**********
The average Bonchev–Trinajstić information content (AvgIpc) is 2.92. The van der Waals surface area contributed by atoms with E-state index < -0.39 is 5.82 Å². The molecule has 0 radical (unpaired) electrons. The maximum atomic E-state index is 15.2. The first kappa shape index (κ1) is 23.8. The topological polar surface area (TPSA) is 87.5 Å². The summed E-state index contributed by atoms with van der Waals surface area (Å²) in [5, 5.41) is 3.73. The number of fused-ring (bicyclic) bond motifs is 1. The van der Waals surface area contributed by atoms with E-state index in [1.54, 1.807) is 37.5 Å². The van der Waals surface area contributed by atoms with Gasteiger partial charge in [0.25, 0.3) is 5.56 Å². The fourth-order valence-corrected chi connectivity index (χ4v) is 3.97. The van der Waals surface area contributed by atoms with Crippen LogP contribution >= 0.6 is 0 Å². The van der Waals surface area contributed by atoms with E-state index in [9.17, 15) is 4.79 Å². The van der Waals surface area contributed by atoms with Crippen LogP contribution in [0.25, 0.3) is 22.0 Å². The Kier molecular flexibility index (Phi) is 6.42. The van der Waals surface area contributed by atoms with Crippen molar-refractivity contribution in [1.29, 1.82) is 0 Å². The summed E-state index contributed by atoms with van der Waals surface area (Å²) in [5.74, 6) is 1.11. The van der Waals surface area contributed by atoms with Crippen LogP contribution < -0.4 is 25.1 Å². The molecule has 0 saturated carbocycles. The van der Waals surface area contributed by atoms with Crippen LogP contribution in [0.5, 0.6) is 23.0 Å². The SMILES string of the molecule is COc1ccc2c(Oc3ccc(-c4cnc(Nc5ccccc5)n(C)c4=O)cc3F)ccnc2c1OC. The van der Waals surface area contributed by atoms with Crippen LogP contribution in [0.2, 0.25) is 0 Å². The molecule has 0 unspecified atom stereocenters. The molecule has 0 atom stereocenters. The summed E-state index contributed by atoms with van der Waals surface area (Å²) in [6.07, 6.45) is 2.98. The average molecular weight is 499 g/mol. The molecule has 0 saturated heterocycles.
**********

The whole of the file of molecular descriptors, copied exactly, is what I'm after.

The average Bonchev–Trinajstić information content (AvgIpc) is 2.92. The van der Waals surface area contributed by atoms with E-state index < -0.39 is 5.82 Å². The molecule has 0 radical (unpaired) electrons. The maximum atomic E-state index is 15.2. The first kappa shape index (κ1) is 23.8. The topological polar surface area (TPSA) is 87.5 Å². The summed E-state index contributed by atoms with van der Waals surface area (Å²) in [5, 5.41) is 3.73. The number of fused-ring (bicyclic) bond motifs is 1. The van der Waals surface area contributed by atoms with E-state index in [1.54, 1.807) is 37.5 Å². The van der Waals surface area contributed by atoms with Gasteiger partial charge in [0.25, 0.3) is 5.56 Å². The fourth-order valence-corrected chi connectivity index (χ4v) is 3.97. The van der Waals surface area contributed by atoms with Crippen LogP contribution >= 0.6 is 0 Å². The van der Waals surface area contributed by atoms with E-state index in [9.17, 15) is 4.79 Å². The van der Waals surface area contributed by atoms with Crippen LogP contribution in [0.25, 0.3) is 22.0 Å². The Kier molecular flexibility index (Phi) is 6.42. The van der Waals surface area contributed by atoms with Crippen molar-refractivity contribution in [1.29, 1.82) is 0 Å². The summed E-state index contributed by atoms with van der Waals surface area (Å²) in [5.74, 6) is 1.11. The van der Waals surface area contributed by atoms with Crippen LogP contribution < -0.4 is 25.1 Å². The molecule has 0 saturated carbocycles. The van der Waals surface area contributed by atoms with Crippen LogP contribution in [0.5, 0.6) is 23.0 Å². The SMILES string of the molecule is COc1ccc2c(Oc3ccc(-c4cnc(Nc5ccccc5)n(C)c4=O)cc3F)ccnc2c1OC. The van der Waals surface area contributed by atoms with Crippen LogP contribution in [0.2, 0.25) is 0 Å². The molecule has 0 unspecified atom stereocenters. The molecule has 0 atom stereocenters. The summed E-state index contributed by atoms with van der Waals surface area (Å²) in [6.07, 6.45) is 2.98. The average molecular weight is 499 g/mol. The molecule has 0 saturated heterocycles.